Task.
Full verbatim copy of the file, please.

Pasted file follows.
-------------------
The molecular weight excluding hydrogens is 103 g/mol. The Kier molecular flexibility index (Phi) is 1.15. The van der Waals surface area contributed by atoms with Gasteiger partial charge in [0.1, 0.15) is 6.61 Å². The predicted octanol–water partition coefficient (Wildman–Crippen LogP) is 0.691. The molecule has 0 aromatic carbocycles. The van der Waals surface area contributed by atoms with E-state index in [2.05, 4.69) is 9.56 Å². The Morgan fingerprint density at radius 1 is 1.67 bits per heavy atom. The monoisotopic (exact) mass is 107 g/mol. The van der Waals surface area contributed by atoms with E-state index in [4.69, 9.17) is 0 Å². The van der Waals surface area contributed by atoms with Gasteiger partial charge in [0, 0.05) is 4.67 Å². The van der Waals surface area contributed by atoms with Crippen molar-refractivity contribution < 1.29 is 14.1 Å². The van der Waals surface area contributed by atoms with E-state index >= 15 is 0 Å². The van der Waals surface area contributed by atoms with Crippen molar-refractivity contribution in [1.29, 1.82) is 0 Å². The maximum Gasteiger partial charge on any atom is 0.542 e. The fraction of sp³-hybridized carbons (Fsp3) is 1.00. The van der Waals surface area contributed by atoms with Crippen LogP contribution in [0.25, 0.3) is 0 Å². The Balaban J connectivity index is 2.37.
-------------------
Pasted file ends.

The molecular weight excluding hydrogens is 103 g/mol. The Kier molecular flexibility index (Phi) is 1.15. The van der Waals surface area contributed by atoms with Gasteiger partial charge in [0.1, 0.15) is 6.61 Å². The predicted octanol–water partition coefficient (Wildman–Crippen LogP) is 0.691. The molecule has 0 aromatic carbocycles. The van der Waals surface area contributed by atoms with E-state index in [2.05, 4.69) is 9.56 Å². The Morgan fingerprint density at radius 1 is 1.67 bits per heavy atom. The monoisotopic (exact) mass is 107 g/mol. The van der Waals surface area contributed by atoms with E-state index in [4.69, 9.17) is 0 Å². The van der Waals surface area contributed by atoms with Gasteiger partial charge in [0, 0.05) is 4.67 Å². The van der Waals surface area contributed by atoms with Crippen molar-refractivity contribution < 1.29 is 14.1 Å². The van der Waals surface area contributed by atoms with E-state index >= 15 is 0 Å². The van der Waals surface area contributed by atoms with Crippen molar-refractivity contribution in [1.29, 1.82) is 0 Å². The maximum Gasteiger partial charge on any atom is 0.542 e. The fraction of sp³-hybridized carbons (Fsp3) is 1.00. The van der Waals surface area contributed by atoms with Crippen LogP contribution in [0.25, 0.3) is 0 Å². The Balaban J connectivity index is 2.37.